Thursday, August 3, 2000

"How vastly stupid can they be?" thundered L. Brent Bozell about his fellow Republicans, referring not to their delusion that Dick Cheney had given a rousing speech, but to their decision to have the Rock introduce Dennis Hastert, a former wrestling coach who is now, reportedly, the speaker of the House. A convention spokesman countered that the Rock is an "entertaining part of a very substantive program." Which may be slightly overstating the merits of "Raw is War."

"This will hurt Republicans in more ways than they can possibly imagine," Bozell continued, sending us into just such a reverie of imagination. "Anytime a Republican gives a speech about raunch or violence, the bottom-of-the-barrel stuff, people will be able to point to the Rock." To which the Rock maturely responded, "Grow up!"

"Some of our people have just got to grow up," muttered Rev. Jerry Falwell when asked about grumbling among conservatives that Bush is not as insanely far to the right as they are. "Our crowd needs to get into the battle, keep their mouths shut and help this man win."

Speaking of people who need to keep their mouths shut, Pat Robertson rallied his faithful to the Bush cause by reminding them that "Five people"—the Supreme Court—"can decide the destiny of unborn children. Five people can decide whether we can pray or not pray. It looks as if two or three of those unelected officials are getting ready to retire or go on up to that great court in the sky." Where they can pluck harps and kill babies for the rest of eternity.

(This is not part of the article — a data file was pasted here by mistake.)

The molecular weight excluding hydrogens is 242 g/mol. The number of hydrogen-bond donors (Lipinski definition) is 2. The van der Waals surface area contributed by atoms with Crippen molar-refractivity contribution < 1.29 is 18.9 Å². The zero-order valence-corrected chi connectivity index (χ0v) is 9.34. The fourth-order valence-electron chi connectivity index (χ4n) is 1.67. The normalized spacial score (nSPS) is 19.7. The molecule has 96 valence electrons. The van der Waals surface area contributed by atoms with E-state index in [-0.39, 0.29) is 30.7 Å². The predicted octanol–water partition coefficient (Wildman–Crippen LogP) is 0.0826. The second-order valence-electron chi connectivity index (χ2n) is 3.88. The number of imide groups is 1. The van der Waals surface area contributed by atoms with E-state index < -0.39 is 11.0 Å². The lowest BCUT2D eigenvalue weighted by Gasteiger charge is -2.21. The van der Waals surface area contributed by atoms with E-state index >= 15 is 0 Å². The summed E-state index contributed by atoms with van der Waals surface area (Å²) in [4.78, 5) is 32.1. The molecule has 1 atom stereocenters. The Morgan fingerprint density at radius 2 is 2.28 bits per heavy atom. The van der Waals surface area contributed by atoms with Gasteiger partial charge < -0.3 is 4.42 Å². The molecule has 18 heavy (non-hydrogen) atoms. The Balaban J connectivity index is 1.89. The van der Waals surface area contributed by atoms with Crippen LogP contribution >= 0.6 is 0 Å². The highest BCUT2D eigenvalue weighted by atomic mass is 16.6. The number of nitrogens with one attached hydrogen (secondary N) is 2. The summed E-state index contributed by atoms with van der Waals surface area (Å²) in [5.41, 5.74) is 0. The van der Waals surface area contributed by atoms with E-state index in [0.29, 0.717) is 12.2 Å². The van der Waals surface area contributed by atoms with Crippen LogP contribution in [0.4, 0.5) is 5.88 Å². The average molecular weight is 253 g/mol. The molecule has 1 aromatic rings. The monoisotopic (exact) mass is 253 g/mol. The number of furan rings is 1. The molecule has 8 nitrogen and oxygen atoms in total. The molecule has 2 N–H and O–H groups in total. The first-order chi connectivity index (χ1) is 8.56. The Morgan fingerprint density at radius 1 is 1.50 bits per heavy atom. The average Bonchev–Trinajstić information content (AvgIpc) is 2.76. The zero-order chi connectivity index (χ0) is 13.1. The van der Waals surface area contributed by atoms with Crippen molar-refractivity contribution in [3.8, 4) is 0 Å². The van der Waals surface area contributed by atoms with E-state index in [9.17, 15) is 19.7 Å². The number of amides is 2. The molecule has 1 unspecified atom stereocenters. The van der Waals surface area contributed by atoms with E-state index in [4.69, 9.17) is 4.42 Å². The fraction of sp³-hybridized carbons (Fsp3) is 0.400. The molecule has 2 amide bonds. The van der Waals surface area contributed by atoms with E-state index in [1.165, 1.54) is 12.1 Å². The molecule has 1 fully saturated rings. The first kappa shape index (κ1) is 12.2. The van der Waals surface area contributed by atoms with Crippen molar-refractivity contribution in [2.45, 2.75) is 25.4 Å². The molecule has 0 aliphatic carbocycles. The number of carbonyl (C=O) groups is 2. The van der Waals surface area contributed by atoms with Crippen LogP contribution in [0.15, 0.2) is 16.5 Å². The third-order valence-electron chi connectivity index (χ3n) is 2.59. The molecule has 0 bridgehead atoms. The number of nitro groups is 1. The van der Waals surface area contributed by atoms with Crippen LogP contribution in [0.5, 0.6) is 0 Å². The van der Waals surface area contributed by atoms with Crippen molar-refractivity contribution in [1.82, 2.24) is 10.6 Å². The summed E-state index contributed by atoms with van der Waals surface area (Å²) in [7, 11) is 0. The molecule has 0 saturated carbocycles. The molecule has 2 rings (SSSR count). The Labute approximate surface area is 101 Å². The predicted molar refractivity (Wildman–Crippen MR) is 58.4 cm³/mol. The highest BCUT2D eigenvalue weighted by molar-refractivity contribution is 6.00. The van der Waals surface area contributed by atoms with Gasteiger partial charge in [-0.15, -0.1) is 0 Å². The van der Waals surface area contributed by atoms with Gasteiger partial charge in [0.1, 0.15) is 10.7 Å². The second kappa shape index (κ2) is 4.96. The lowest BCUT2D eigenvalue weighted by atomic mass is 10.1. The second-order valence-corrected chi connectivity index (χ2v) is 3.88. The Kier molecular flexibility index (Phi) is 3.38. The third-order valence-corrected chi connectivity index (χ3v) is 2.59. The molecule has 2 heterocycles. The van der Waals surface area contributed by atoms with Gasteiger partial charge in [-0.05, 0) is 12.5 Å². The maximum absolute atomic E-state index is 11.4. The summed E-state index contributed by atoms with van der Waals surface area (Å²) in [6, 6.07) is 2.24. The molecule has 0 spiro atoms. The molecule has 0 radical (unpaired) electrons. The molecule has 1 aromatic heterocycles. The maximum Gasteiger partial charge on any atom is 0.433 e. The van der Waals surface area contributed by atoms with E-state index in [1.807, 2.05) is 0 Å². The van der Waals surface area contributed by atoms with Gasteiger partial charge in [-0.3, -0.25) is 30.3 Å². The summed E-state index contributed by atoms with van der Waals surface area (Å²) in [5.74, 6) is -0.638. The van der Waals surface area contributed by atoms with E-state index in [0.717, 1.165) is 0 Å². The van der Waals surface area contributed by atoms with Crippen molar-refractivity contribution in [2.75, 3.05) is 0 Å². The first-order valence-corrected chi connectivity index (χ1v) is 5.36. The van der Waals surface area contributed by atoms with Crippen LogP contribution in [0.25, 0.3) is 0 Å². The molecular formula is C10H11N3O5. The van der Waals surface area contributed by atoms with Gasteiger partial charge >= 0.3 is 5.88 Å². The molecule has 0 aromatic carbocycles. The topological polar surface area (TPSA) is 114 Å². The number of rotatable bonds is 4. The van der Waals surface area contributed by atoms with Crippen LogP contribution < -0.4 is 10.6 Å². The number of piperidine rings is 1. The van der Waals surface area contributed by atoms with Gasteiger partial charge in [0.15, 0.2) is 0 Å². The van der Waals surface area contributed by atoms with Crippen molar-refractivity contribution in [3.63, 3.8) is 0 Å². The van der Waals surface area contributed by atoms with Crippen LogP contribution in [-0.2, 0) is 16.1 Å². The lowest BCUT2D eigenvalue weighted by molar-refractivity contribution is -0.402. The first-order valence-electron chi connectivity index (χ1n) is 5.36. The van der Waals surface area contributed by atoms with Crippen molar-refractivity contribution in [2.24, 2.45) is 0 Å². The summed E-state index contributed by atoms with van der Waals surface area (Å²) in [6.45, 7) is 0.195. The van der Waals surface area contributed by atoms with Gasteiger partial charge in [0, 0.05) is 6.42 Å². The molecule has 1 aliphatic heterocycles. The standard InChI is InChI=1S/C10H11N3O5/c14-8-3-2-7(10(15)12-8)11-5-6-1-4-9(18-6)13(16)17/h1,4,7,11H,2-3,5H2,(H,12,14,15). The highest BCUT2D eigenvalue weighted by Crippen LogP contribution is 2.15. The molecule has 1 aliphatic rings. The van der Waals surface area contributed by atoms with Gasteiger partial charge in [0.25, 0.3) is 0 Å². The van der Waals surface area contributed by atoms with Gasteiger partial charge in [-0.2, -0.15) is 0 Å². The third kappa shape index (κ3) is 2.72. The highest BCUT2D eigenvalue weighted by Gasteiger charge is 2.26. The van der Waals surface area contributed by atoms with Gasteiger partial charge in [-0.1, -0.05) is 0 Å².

The Fallwell/Robertson wing of the GOP has been greatly pleased by George Bush's decision to name Dick Cheney as his son's running mate, and Cheney did not disappoint them last night. He called Al Gore a liar, a fear-monger and a mediocrity—but he did so "respectfully," campaign spokesman Ari Fleisher insisted.

If Cheney intended to "draw contrasts with Vice President Gore," as Fleisher put it, it was odd to hear him use an applause line—"It's time for them to go!"—that is most familiar as one of Gore's from 1992. But it was even more odd to hear that other notable VP-candidate catchphrase—Admiral Stockdale's "Why am I here"—in the mouth of Ralph Nader, who showed up at the First Union Center to condemn "the most spectacular display of cash-register politics in the history of our country."

If you missed any of this excitement, perhaps you're among the 90-something percent of television viewers who have been watching something—anything—other than the convention this week. Which would actually put you in the company of one Marvin Bush, younger brother of the George W, who spent a TV interview this morning talking less about the campaign than about last night's "Survivor."

Marvin Bush eventually attempted to tie the two together by saying, "George is a survivor. And I’ll tell you something, it was interesting. When Sue went into this whole dialogue business—this dialogue last—or monologue I should say—about political—the political process and what it takes to survive, George is a survivor."

Interestingly, what Sue actually said, speaking slightly more coherently than any Bush could, was that the shady deals being made among the castaways was no different from the corrupt world of politics, in which lobbyists write big checks to politicians and expect to be treated well in return.

George W's brother praising him as master of cash-register politics? As a wise man once said, "How vastly stupid can they be?"

Daniel Radosh

[ 100% True ]

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